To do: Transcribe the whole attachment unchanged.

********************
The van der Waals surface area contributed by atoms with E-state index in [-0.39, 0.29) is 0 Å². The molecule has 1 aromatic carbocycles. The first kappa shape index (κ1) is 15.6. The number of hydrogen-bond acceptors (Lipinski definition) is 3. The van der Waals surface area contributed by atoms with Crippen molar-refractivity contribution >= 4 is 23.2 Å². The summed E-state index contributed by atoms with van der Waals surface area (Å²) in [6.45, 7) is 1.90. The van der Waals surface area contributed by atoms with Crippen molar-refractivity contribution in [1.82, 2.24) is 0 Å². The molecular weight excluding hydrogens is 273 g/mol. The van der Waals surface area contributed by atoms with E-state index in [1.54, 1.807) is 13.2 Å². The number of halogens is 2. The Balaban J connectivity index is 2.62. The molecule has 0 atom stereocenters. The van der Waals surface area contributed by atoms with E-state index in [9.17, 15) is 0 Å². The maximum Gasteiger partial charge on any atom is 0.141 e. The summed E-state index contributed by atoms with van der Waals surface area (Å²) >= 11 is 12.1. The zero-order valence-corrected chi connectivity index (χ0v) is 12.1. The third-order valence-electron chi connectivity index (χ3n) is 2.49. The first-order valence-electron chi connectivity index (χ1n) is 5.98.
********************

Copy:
The van der Waals surface area contributed by atoms with E-state index in [-0.39, 0.29) is 0 Å². The molecule has 1 aromatic carbocycles. The first kappa shape index (κ1) is 15.6. The number of hydrogen-bond acceptors (Lipinski definition) is 3. The van der Waals surface area contributed by atoms with Crippen molar-refractivity contribution >= 4 is 23.2 Å². The summed E-state index contributed by atoms with van der Waals surface area (Å²) in [6.45, 7) is 1.90. The van der Waals surface area contributed by atoms with Crippen molar-refractivity contribution in [1.82, 2.24) is 0 Å². The molecular weight excluding hydrogens is 273 g/mol. The van der Waals surface area contributed by atoms with E-state index in [1.54, 1.807) is 13.2 Å². The number of halogens is 2. The Balaban J connectivity index is 2.62. The molecule has 0 atom stereocenters. The van der Waals surface area contributed by atoms with E-state index in [9.17, 15) is 0 Å². The maximum Gasteiger partial charge on any atom is 0.141 e. The summed E-state index contributed by atoms with van der Waals surface area (Å²) >= 11 is 12.1. The zero-order valence-corrected chi connectivity index (χ0v) is 12.1. The third-order valence-electron chi connectivity index (χ3n) is 2.49. The first-order valence-electron chi connectivity index (χ1n) is 5.98.